cealed. Our efforts to avoid the war, forced on us as it was by the lust of conquest and the insane passions of our foes, are known to mankind. But, earnest as has been our wish for peace and great as have been our sacrifices and sufferings during the war, the determination of this people has with each succeeding month become more unalterably fixed to endure any sufferings and continue any sacrifices, however prolonged, until their right to self-government and the sovereignty and independence of these States shall have been triumphantly vindicated and firmly established.
In this connection the occasion seems not unsuitable for some reference to the relations between the Confederacy and the neutral powers of Europe since the separation of these States from the former Union. Four of the States now members of the Confederacy were recognized by name as independent sovereignties in a treaty of peace concluded in the year 1783 with one of the two great maritime powers of Western Europe, and had been, prior to that period, allies in war of one another. In the year 1778 they formed a Union with nine other States under Articles of Confederation. Dissatisfied with that Union, three of them, Virginia, South Carolina, and Georgia, together with eight of the States now members of the United States, seceded from it in 1789, and these eleven seceding States formed a second Union, although by the terms of the Articles of Confederation express provision was made that the first Union should be perpetual. Their right to secede, notwithstanding this provision, was neither contested by the States from which they separated nor made the subject of discussion with any third power. When at a later period North Carolina acceded to that second Union, and when, still later, the other sovereign States, now members of this Confederacy, became also members of the same Union, it was upon the recognized footing of equal and independent sovereignties; nor had it then entered into the minds of men that sovereign States could be compelled by force to remain members of a confederation into which they had entered of their own free will, if at a subsequent period the defense of their safety and honor should, in their judgment, justify withdrawal. The experience of the past had evinced the futility of any renunciation of such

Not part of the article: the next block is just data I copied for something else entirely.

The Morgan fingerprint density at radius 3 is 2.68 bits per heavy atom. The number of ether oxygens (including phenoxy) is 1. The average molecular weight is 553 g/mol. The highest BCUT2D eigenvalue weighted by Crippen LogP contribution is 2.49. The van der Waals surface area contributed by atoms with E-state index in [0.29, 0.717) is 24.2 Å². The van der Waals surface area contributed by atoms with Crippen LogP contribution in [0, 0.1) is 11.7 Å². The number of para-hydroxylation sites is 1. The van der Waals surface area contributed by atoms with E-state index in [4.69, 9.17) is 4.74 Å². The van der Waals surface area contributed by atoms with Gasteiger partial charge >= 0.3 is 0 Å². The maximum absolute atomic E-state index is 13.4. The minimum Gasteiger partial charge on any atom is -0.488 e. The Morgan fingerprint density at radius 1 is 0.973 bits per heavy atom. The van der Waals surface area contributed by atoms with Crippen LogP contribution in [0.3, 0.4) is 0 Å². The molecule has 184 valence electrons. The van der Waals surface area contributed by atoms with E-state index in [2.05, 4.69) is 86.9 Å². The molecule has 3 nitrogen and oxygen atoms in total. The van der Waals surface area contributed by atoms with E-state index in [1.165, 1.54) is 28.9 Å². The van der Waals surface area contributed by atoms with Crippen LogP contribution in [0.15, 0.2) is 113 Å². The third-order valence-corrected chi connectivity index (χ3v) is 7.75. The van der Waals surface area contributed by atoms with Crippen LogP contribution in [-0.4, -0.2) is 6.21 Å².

- Originally written "seven;" see page 299.